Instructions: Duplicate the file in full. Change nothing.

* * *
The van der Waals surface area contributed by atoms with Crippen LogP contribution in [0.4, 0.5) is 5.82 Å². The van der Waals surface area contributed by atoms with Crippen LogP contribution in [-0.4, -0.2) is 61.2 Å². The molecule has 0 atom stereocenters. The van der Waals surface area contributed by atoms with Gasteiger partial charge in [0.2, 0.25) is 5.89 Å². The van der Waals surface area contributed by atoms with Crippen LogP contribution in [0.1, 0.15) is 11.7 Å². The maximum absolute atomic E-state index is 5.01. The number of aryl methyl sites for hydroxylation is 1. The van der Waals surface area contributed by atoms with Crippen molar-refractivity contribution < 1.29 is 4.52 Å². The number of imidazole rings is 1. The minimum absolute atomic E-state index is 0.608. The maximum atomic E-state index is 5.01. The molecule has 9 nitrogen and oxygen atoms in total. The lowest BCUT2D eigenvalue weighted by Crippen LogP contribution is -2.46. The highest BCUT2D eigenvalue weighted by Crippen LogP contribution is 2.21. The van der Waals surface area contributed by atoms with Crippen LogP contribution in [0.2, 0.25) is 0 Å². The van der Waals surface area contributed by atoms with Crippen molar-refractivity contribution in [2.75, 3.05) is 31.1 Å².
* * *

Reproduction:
The van der Waals surface area contributed by atoms with Crippen LogP contribution in [0.4, 0.5) is 5.82 Å². The van der Waals surface area contributed by atoms with Crippen LogP contribution in [-0.4, -0.2) is 61.2 Å². The molecule has 0 atom stereocenters. The van der Waals surface area contributed by atoms with Gasteiger partial charge in [0.2, 0.25) is 5.89 Å². The van der Waals surface area contributed by atoms with Crippen LogP contribution in [0.1, 0.15) is 11.7 Å². The maximum absolute atomic E-state index is 5.01. The number of aryl methyl sites for hydroxylation is 1. The van der Waals surface area contributed by atoms with Crippen molar-refractivity contribution < 1.29 is 4.52 Å². The number of imidazole rings is 1. The minimum absolute atomic E-state index is 0.608. The maximum atomic E-state index is 5.01. The molecule has 9 nitrogen and oxygen atoms in total. The lowest BCUT2D eigenvalue weighted by Crippen LogP contribution is -2.46. The highest BCUT2D eigenvalue weighted by Crippen LogP contribution is 2.21. The van der Waals surface area contributed by atoms with Crippen LogP contribution in [0.2, 0.25) is 0 Å². The van der Waals surface area contributed by atoms with Crippen molar-refractivity contribution in [2.75, 3.05) is 31.1 Å².